"It is generally paid at the termination of their term of elected service and is primarily focused on mitigating the impacts to the individual of transitioning out of elected office back to private life," stated the 2010 staff report. "The practice is to base the calculation on the separation allowance on that used by the city for the calculation of municipal pension contribution on behalf of employees."

Former councillor Bob Osterman was the first to receive the separation allowance after being defeated in the 2011 election. Following the 2014 civic election, former mayor Wayne Wright received a separation allowance of about $50,000 and former councillor Betty McIntosh received about $20,000.

In 2022, former councillor Chuck Puchmayr received a separation allowance of $47,010; he was one of several council members who were not re-elected or did not seek re-election receiving severance allowances.

The statement of financial information, posted today as part of Monday’s council package, includes a report about council remuneration. It shows that Cote received $106.443, while former councillor Mary Trentadue and Chinu Das would receive $36,302 and $20,374, respectively, for their separation allowances.

Motion defeated

In October 2023, council voted 5-2 against a motion from Coun. Daniel Fontaine regarding an amendment to the council remuneration policy.

Fontaine’s motion called for setting up the separation allowance as a salary continuance for a maximum of 12 months, rather than a lump sum payment at the time of separation, so it could be terminated if a former council member becomes gainfully employed full time within the first year after ceasing to serve on council.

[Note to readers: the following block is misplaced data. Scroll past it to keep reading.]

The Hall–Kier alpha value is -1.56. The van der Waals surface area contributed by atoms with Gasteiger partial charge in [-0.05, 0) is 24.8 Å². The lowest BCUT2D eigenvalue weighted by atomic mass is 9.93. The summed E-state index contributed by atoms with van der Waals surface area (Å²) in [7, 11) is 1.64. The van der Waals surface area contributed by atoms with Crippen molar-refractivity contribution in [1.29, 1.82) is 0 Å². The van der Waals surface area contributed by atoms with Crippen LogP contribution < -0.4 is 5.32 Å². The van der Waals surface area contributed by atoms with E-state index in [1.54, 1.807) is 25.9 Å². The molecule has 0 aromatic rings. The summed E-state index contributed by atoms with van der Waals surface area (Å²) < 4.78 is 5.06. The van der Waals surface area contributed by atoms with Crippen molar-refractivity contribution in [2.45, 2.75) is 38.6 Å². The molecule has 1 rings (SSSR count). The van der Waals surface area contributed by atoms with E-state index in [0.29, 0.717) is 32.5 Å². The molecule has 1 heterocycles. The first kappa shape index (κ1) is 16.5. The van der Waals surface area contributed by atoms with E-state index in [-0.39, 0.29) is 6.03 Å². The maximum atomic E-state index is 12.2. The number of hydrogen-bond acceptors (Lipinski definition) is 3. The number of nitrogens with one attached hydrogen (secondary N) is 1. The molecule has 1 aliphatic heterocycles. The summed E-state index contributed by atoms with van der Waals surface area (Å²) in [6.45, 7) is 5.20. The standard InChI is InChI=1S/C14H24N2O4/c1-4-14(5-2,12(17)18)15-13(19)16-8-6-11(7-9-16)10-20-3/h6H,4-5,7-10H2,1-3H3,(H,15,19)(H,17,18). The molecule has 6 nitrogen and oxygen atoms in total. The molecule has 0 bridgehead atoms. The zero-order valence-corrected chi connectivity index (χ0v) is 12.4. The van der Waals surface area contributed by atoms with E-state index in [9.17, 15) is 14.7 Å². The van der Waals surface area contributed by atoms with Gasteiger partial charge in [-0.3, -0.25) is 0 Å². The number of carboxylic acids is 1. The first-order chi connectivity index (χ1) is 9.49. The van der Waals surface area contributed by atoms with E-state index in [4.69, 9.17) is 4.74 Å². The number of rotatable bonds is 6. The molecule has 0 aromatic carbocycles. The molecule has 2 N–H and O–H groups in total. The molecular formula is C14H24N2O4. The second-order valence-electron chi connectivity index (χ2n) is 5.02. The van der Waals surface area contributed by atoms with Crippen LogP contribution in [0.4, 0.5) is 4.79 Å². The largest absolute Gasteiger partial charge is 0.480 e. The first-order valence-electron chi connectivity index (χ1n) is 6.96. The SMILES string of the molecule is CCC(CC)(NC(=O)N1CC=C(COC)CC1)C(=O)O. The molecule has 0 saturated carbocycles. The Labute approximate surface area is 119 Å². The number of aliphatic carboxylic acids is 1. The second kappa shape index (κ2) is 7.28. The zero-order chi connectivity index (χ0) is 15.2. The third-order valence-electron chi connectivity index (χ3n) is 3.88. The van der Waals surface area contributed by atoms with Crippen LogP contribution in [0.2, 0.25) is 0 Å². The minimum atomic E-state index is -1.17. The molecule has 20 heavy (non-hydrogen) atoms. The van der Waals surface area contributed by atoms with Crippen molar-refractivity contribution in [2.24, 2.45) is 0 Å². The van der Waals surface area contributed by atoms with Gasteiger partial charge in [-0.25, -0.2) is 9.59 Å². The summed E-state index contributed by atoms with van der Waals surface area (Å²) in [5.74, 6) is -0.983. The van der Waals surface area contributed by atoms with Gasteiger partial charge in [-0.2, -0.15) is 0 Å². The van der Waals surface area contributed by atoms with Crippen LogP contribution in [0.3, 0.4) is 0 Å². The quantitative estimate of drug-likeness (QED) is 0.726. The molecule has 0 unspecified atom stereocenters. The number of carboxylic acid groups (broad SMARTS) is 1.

Last year, Fontaine said he was proposing the amendment to the city’s policy to eliminate the possibility of “double dipping” by former mayors and councillors. He said the amendment would only impact individuals who find full-time jobs after serving on council.

At that time, Coun. Nadine Nakagawa expressed concern about creating a two-tier system whereby people who are of retirement age get additional compensation in comparison with people who are of a working age. Nakagawa previously co-published a research paper about the barriers experienced by people when serving on council,

“Compensation was a major one for people of working age; the fact that we don't get pensions and we're not treated like regular employees in a lot of ways,” she said during the discussion on the motion. “So, I don't believe in a system that privileges people who might have the ability to not seek employment after serving on council over people who must in order to pay their bills.”

When speaking against Fontaine’s motion, Nakagawa stated it would be creating an unenforceable policy because the city doesn’t keep records of council members’ employment after they leave office.

“To my knowledge, the City of New Westminster doesn't have access to records of where people are working,” she said. “So, if I were to leave council, and let’s say, go work in, I don't know, England, I'm not sure how you would track that for me.”

While it could be “a little bit challenging” Minhas told the Record “there's ways to figure these things out.”

“I have a private business. And this is a common practice that's found in the private sector, where the continuance of salary or severance pay is adjusted, is adjusted, to reflect the employment status of an individual during the transition period. “

If the New West Progressives elect a majority on council in 2026, Minhas said one of the first governance reforms he’ll be advocating for is to limit how much transition allowance elected officials can receive after they’re gainfully employed.

In the meantime, Minhas said “it’s important for our current mayor to let our community know if he plans to accept a sizable transition allowance once he leaves office, even if he is working full-time only weeks out of office.”

The Record has contacted Cote for comment.